Discuss why Females prefer men as mates with deeper pitched voices over men with higher pitched voices.
Females prefer men as mates with deeper pitched voices over men with higher pitched voices.
A couple points to keep in mind:
• Use active voice over passive voice: “We did this…” reads better than “This was done…”
• Correct grammar and spelling are important, so proofread!
- What patterns did you find? Write what were the major trends.
- No interpretations – Be concise!
- Use graphs (or tables) to represent findings [see Figures section below]
- Do NOT “throw out” or ignore results
- Do NOT present the same data in more than one way
- Do NOT present raw data. The reader should not be able to tell how each of the 100 people you surveyed answered your questions. Remember we care about the population as a whole.
- You can include the figures and/or tables in the Results section with the text or at the end of the document.
- Figures and tables need fully explanatory captions of what is being displayed: below for figures, above for tables.
- Numbering of figures and tables starts at 1 and continues in consecutive order, based on appearance of reference in your paper’s text
- Figures and tables have separate sets of numbering
- Only include figures/tables that you refer to in text – if you’re including a figure/table, you need to talk about it in your text.
- How to refer to a figure/table within the text: “X appears twice as often as Y (Figure 1).”
- NOT “See Figure 1.”, “Figure 1 shows something.”, etc.
Discussion: specific → general
- Start by addressing the original hypotheses: supported or refuted?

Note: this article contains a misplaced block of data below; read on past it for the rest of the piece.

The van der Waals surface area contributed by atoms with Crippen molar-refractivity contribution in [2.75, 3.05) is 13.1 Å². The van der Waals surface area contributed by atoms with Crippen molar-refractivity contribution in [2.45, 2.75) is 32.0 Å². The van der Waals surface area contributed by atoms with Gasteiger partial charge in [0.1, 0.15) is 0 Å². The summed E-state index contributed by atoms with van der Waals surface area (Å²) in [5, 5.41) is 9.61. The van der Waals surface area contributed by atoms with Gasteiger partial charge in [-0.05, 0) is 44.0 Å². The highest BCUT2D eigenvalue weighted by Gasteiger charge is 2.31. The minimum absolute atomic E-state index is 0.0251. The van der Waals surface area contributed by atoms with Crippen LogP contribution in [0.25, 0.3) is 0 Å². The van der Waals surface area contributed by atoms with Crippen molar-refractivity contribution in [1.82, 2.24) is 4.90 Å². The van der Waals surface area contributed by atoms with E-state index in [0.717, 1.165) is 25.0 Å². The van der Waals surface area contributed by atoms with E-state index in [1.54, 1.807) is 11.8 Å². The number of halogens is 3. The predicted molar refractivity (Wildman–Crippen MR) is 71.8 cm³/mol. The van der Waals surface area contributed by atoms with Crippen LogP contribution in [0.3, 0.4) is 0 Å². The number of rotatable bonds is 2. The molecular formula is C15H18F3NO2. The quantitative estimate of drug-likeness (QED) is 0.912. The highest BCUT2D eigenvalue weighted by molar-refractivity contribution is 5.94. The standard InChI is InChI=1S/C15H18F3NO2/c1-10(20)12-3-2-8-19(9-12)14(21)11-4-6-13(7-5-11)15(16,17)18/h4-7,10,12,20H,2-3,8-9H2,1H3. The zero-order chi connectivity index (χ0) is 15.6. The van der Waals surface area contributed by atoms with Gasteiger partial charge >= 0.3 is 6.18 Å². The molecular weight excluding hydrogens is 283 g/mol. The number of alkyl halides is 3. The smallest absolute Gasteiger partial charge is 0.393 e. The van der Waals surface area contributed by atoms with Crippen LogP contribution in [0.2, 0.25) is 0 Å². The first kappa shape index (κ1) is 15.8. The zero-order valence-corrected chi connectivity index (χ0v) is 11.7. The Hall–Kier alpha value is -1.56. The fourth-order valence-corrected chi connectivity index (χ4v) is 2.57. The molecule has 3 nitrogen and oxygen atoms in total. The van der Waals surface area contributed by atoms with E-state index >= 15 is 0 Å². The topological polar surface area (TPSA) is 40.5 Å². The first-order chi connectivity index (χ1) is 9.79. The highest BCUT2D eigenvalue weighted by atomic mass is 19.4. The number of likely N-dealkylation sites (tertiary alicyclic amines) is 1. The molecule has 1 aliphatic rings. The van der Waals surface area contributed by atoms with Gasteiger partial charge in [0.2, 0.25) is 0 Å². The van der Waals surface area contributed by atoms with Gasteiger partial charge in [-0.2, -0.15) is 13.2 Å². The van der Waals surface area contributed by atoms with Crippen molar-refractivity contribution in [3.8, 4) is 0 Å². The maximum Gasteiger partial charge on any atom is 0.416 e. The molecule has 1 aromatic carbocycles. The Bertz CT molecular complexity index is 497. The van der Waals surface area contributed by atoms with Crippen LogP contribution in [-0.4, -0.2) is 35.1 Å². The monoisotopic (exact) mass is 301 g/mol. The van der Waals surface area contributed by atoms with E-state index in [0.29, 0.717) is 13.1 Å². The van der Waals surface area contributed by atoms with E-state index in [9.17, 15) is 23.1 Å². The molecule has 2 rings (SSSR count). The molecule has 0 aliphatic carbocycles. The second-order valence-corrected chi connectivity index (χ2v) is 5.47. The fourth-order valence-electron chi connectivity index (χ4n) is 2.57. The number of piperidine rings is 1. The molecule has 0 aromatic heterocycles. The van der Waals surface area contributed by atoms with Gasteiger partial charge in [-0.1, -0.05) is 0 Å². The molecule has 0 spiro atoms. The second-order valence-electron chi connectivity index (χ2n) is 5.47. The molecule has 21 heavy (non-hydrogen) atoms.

- Do NOT say “prove” – you cannot prove anything with one study.
- It is OK if your hypothesis was refuted. There is no point to conducting an experiment if we always expect to be right!
- Discuss the results, major findings, any anomalies…
- Provide biological explanation of all results. Use the literature to support your ideas.
- Discussion should tie back to introduction. Do not be afraid to revisit the topics you wrote about in your introduction.
- Problems with your study? How might these have affected the interpretation of the results? How might the study be improved?
- How do your results compare with other studies? What did you do similarly/differently?
- Refer to the studies brought up in the introduction
- Assume your findings are just as valid as theirs
- What future research can be done? Why do your findings matter (big picture)?
- At least 2 journal articles are required in your citations.
- Reports with more citations tend to do much better.
- Only include citations here that are actually cited in your paper’s text.
- Citations should include:
Last name, first initial. Year published. Title of article. Journal title. Volume number: page numbers.
- When citing within the text of the report: “Female birds tend to prefer a male that has brightly colored feathers (Seamus 2009).”